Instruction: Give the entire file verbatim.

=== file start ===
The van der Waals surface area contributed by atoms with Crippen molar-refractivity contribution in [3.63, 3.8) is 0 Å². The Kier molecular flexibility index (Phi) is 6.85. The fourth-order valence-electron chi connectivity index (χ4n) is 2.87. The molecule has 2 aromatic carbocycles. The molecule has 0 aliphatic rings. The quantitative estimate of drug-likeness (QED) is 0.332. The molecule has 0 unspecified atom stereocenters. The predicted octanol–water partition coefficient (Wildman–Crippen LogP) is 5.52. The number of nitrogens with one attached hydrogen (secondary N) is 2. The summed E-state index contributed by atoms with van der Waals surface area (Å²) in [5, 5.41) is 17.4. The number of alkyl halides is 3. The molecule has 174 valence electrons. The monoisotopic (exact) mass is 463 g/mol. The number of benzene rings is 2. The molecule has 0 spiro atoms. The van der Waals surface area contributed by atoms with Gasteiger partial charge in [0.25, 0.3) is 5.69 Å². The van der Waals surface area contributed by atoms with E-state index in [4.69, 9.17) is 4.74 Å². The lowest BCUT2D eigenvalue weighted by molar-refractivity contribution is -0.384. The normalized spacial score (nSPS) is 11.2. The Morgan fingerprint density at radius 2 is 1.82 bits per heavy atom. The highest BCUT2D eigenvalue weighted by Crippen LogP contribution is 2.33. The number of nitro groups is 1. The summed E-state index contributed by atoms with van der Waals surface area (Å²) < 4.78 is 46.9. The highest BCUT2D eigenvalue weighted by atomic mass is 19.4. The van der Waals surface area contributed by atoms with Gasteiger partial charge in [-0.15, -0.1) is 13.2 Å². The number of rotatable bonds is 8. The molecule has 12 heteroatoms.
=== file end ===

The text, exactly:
The van der Waals surface area contributed by atoms with Crippen molar-refractivity contribution in [3.63, 3.8) is 0 Å². The Kier molecular flexibility index (Phi) is 6.85. The fourth-order valence-electron chi connectivity index (χ4n) is 2.87. The molecule has 2 aromatic carbocycles. The molecule has 0 aliphatic rings. The quantitative estimate of drug-likeness (QED) is 0.332. The molecule has 0 unspecified atom stereocenters. The predicted octanol–water partition coefficient (Wildman–Crippen LogP) is 5.52. The number of nitrogens with one attached hydrogen (secondary N) is 2. The summed E-state index contributed by atoms with van der Waals surface area (Å²) in [5, 5.41) is 17.4. The number of alkyl halides is 3. The molecule has 174 valence electrons. The monoisotopic (exact) mass is 463 g/mol. The number of benzene rings is 2. The molecule has 0 spiro atoms. The van der Waals surface area contributed by atoms with Gasteiger partial charge in [0.25, 0.3) is 5.69 Å². The van der Waals surface area contributed by atoms with E-state index in [4.69, 9.17) is 4.74 Å². The lowest BCUT2D eigenvalue weighted by molar-refractivity contribution is -0.384. The normalized spacial score (nSPS) is 11.2. The Morgan fingerprint density at radius 2 is 1.82 bits per heavy atom. The highest BCUT2D eigenvalue weighted by Crippen LogP contribution is 2.33. The number of nitro groups is 1. The summed E-state index contributed by atoms with van der Waals surface area (Å²) < 4.78 is 46.9. The highest BCUT2D eigenvalue weighted by atomic mass is 19.4. The van der Waals surface area contributed by atoms with Gasteiger partial charge in [-0.15, -0.1) is 13.2 Å². The number of rotatable bonds is 8. The molecule has 12 heteroatoms.